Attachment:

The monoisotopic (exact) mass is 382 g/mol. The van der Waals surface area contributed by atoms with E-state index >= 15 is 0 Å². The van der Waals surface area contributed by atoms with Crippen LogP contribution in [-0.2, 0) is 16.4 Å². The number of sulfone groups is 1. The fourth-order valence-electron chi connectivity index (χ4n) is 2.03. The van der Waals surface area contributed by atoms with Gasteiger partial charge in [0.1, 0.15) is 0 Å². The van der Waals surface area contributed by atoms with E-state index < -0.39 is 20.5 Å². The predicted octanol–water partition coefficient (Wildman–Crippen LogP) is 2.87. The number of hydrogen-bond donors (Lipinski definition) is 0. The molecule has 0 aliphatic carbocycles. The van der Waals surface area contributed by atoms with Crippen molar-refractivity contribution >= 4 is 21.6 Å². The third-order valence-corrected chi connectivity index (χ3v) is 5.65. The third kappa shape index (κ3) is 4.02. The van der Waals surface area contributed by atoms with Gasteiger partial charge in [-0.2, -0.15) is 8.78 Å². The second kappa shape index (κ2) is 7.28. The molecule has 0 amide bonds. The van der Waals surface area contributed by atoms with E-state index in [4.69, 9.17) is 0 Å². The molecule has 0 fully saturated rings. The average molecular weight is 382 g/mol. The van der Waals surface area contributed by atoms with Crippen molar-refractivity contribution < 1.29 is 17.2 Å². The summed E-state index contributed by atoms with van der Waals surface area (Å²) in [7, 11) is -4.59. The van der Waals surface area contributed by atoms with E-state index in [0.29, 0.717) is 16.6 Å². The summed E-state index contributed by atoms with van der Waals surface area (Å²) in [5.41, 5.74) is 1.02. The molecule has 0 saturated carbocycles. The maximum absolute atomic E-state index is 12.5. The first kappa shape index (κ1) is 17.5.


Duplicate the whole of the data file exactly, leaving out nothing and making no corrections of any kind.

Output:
The monoisotopic (exact) mass is 382 g/mol. The van der Waals surface area contributed by atoms with E-state index >= 15 is 0 Å². The van der Waals surface area contributed by atoms with Crippen LogP contribution in [-0.2, 0) is 16.4 Å². The number of sulfone groups is 1. The fourth-order valence-electron chi connectivity index (χ4n) is 2.03. The van der Waals surface area contributed by atoms with Gasteiger partial charge in [0.1, 0.15) is 0 Å². The van der Waals surface area contributed by atoms with E-state index < -0.39 is 20.5 Å². The predicted octanol–water partition coefficient (Wildman–Crippen LogP) is 2.87. The number of hydrogen-bond donors (Lipinski definition) is 0. The molecule has 0 aliphatic carbocycles. The van der Waals surface area contributed by atoms with Crippen molar-refractivity contribution >= 4 is 21.6 Å². The third-order valence-corrected chi connectivity index (χ3v) is 5.65. The third kappa shape index (κ3) is 4.02. The van der Waals surface area contributed by atoms with Gasteiger partial charge in [-0.2, -0.15) is 8.78 Å². The second kappa shape index (κ2) is 7.28. The molecule has 0 amide bonds. The van der Waals surface area contributed by atoms with E-state index in [4.69, 9.17) is 0 Å². The molecule has 0 fully saturated rings. The average molecular weight is 382 g/mol. The van der Waals surface area contributed by atoms with Crippen molar-refractivity contribution < 1.29 is 17.2 Å². The summed E-state index contributed by atoms with van der Waals surface area (Å²) in [7, 11) is -4.59. The van der Waals surface area contributed by atoms with E-state index in [0.29, 0.717) is 16.6 Å². The summed E-state index contributed by atoms with van der Waals surface area (Å²) in [5.41, 5.74) is 1.02. The molecule has 0 saturated carbocycles. The maximum absolute atomic E-state index is 12.5. The first kappa shape index (κ1) is 17.5.